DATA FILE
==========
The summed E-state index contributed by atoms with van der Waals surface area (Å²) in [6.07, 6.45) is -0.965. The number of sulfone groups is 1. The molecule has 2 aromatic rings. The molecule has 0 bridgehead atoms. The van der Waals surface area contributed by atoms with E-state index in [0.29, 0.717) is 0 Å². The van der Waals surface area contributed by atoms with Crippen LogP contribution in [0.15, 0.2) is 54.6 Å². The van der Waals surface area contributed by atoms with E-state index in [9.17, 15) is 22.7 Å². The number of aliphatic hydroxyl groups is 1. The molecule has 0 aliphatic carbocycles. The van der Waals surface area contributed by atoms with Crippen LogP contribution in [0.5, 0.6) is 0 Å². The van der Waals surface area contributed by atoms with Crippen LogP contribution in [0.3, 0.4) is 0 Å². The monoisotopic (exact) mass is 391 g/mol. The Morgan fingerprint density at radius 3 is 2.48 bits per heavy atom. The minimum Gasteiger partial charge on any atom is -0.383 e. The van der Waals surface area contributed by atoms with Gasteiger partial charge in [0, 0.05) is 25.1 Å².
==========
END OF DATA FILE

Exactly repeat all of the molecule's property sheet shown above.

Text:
The summed E-state index contributed by atoms with van der Waals surface area (Å²) in [6.07, 6.45) is -0.965. The number of sulfone groups is 1. The molecule has 2 aromatic rings. The molecule has 0 bridgehead atoms. The van der Waals surface area contributed by atoms with E-state index in [0.29, 0.717) is 0 Å². The van der Waals surface area contributed by atoms with Crippen LogP contribution in [0.15, 0.2) is 54.6 Å². The van der Waals surface area contributed by atoms with E-state index in [9.17, 15) is 22.7 Å². The number of aliphatic hydroxyl groups is 1. The molecule has 0 aliphatic carbocycles. The van der Waals surface area contributed by atoms with Crippen LogP contribution in [0.5, 0.6) is 0 Å². The van der Waals surface area contributed by atoms with Crippen LogP contribution in [0.3, 0.4) is 0 Å². The monoisotopic (exact) mass is 391 g/mol. The Morgan fingerprint density at radius 3 is 2.48 bits per heavy atom. The minimum Gasteiger partial charge on any atom is -0.383 e. The van der Waals surface area contributed by atoms with Gasteiger partial charge in [0, 0.05) is 25.1 Å².